And then they get the one on their knee going, and then they have the one on their shoulder going. You choose that with projects as well. I love when people have multiple streams of income, because you never know when one is going to dry up or, you know, when one's going to take off, if you want to have a couple of different things going, that's great, but you do need to give enough life. You know, you need to give enough breath to bring it to life. I am also a scanner. So I understand that desire of wanting to do lots of different things, or I don't term it for myself as getting bored easily. I just have a lot of interests and I like to have things to go to. So it's, it's figuring out where the energy is strongest for someone. Sometimes it comes down to picking what would be the easiest, fastest win to kind of get the energy going and the momentum going.
So it's like, okay, we get this going. And then now what what's next? Because there are some things that you only want to do once there are some things that you do a couple of times a year. There's some things that you work on all the time. So I think that's the other thing that people get overwhelmed with or bogged down by is they think, Oh my gosh, it's so overwhelming. I'm going to be doing this all of these all the time. No, no, you're not. Everything takes its turn. And, but you have to figure out what that looks like. And again, that's kind of where I help people determine, you know, kind of like what that might look like for, I never tell anybody what to do. I always give suggestions and then I let people figure out what it looks like for them. But I think just the permission that it's okay to want to do a lot of things is, is really powerful. And so again, that's part of my mission is in the world, if everybody to do their own thing, no matter what that looks like, even if it's doing thousand things,
Passionistas: Do you have a weird business idea of your own that you haven't tried yet?
Kimberly: I'm kind of in the midst of trying that out, you know, cause I've done a bunch of things. I was a candle maker for a while. My bread and butter business is as a massage therapist. I've tried a lot of really interesting things. And what I'm hoping to move into more with be weird, make money is go on a, like almost like a larger scale and start reaching branching out into all the different areas that feel like weird or non-traditional or whatever. And just finding these people and highlighting them. I did, um, two things earlier this year, a virtual summits. And you know, we're, it's a different topic for each summit and you interview people who are making money. Like the last one I did was about gaming. So if you love games or video games, board games, role playing games, whatever it is. And everyone's always told you, or you can't make money, playing games, just grow up and get a real job.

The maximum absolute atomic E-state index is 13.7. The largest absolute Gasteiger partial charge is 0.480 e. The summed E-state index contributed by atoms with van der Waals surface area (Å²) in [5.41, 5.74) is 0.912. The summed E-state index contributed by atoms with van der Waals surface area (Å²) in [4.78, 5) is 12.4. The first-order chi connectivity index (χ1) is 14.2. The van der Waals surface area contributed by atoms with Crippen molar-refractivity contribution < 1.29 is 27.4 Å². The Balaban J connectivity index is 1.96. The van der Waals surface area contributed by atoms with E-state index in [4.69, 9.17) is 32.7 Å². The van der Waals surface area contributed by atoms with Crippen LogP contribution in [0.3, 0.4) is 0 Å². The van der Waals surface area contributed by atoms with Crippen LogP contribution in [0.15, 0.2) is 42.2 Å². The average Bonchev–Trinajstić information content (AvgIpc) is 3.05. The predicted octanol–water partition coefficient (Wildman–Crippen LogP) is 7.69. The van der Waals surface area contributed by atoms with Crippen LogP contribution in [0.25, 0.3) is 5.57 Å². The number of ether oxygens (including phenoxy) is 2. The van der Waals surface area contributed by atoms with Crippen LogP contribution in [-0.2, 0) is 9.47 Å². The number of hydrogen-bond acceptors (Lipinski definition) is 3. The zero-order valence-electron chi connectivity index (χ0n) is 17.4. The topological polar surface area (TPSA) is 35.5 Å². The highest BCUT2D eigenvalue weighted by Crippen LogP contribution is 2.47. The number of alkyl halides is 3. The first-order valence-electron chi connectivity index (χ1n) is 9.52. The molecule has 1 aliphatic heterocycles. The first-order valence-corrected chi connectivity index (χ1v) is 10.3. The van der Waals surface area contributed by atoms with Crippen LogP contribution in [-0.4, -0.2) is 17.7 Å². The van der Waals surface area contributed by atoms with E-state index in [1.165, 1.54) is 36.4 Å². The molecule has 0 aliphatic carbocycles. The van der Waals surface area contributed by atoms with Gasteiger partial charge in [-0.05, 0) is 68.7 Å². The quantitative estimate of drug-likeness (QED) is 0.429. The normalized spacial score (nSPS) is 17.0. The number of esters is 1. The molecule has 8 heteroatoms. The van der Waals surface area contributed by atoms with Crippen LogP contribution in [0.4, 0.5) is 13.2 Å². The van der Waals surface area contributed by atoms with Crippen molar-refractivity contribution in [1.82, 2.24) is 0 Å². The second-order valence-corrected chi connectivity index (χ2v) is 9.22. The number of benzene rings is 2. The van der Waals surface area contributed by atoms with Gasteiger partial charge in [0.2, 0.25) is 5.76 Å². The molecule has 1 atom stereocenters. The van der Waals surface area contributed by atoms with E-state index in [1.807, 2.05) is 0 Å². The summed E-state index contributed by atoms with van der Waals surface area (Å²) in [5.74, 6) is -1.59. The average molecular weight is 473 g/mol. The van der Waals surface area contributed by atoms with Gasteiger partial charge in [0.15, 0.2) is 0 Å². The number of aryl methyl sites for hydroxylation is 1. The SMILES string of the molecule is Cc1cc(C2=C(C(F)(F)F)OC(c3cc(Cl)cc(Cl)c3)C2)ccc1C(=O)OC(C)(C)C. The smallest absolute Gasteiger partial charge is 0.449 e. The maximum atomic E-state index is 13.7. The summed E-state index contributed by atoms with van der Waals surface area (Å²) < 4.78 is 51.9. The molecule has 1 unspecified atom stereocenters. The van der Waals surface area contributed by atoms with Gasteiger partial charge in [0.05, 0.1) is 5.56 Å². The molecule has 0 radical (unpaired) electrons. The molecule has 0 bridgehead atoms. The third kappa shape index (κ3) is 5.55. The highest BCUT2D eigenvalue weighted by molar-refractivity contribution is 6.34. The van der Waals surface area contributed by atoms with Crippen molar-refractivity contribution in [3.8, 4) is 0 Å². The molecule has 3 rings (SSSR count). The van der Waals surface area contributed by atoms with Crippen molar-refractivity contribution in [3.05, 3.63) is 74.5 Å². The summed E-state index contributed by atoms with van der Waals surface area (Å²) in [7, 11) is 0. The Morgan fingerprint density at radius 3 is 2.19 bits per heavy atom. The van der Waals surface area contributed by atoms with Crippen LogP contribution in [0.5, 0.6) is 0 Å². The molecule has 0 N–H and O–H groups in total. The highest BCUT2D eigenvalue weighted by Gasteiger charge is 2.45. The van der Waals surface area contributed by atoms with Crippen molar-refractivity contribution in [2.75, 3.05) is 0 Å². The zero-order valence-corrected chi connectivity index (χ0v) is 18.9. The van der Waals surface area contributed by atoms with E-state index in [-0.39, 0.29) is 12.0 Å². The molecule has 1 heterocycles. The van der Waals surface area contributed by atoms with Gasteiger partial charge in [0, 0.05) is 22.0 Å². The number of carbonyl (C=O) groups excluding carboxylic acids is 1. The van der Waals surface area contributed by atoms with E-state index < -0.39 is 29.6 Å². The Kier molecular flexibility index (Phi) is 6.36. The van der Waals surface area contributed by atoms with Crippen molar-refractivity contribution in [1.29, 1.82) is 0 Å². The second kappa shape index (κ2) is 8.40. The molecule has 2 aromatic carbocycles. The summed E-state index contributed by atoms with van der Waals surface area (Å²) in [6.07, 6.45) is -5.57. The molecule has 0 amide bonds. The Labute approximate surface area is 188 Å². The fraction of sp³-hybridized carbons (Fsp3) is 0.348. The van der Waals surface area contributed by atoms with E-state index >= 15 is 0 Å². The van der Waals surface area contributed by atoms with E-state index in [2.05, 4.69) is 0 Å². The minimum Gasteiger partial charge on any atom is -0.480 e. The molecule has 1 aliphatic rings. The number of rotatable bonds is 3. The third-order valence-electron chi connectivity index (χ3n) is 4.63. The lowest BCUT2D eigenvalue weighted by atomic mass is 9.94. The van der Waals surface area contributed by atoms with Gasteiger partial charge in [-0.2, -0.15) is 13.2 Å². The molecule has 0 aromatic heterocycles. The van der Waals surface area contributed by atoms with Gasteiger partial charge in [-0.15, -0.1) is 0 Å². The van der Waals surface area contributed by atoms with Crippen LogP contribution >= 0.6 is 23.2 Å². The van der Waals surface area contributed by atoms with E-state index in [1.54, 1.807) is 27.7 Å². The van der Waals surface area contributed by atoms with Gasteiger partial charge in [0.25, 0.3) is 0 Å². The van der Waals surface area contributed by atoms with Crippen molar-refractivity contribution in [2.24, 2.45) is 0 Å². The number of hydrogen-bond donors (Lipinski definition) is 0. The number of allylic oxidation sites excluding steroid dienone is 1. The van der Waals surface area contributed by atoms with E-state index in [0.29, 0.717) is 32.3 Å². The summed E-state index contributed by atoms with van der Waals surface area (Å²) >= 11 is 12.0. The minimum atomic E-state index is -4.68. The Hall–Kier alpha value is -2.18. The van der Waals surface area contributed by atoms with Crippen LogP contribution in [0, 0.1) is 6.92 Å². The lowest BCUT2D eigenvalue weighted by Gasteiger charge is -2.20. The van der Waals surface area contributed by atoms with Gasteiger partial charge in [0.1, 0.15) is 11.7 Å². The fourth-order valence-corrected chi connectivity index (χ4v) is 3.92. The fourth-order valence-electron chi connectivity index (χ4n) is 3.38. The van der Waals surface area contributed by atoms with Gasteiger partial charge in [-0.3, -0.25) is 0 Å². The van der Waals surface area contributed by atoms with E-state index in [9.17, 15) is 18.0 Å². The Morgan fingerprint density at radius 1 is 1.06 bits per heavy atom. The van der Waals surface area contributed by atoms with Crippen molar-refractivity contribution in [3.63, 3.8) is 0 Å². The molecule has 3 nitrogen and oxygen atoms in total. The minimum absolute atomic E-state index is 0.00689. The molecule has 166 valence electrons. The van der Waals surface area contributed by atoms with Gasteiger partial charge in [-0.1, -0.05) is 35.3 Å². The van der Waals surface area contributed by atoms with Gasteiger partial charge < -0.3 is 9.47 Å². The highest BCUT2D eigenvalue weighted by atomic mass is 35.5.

You know, what are you going to live in your mom's basement forever? You know, I talked to some really awesome, fascinating people who are really killing it in games. And so I wanted to highlight them and say here's who are really doing it. And so I want to just keep branching out, kind of become a pied Piper of weird businesses and be like, great, whatever you're into. We can probably find a way to either monetize it or find a way for you to bring in money so that you can enjoy life. What's your dream for weird women everywhere. I want weird women to be able to share their ideas with out fear of shame and ridicule. Like I always think of myself as skewing younger as far as like who I'm attracting or who I want to talk to. Like, I want to save people from lives of quiet desperation of, you know, doing that thing for 20 or 30 years that they hate trying to fit in.
But this market of women over 60 who come to me and again, they have this like, Oh, you know, I never really wanted to tell anybody about this. Cause I feel it make fun of me. I want to help them, but I want that to not have to be a thing. I want everyone to, you know, I want all these weird women to just be fearless and bold and be like, I am doing this cool thing and I know you guys are gonna love it. And Curtis, yeah, that's that's my dream is to, you know, take, take the fear of ridicule away.
Passionistas: What advice would you give to a young woman who wants to start a business based on her passion?
Kimberly: Try it. Don't be afraid. Be careful who you talk to about it because you know, when dreams are new or read somewhere, every great idea is born drowning. And so you need to foster that little idea, but just give it a shot because you don't know. So just try it. And what's nice is when you're just starting out, if you sit on that idea and never try it, you won't ever know whether or not it will work or something people don't often talk about is if you're even going to like it. Because I think some things are, you know, sound really good on paper or in your head. But in reality it's like, Oh yeah, I didn't realize that, but there's no harm in trying. And so just get out there, find some supportive people and you know, maybe who are also going after dreams. So they're going to be less likely to bash yours, give it a shot. I think that would be my biggest advice is just get out there and try it
Passionistas: Thanks for listening to the Passionistas Project Podcast and our interview with Kimberly Stewart, the founder of Be Weird Make Money. Learn more about Kimberly at BeWeirdMakeMoney.com.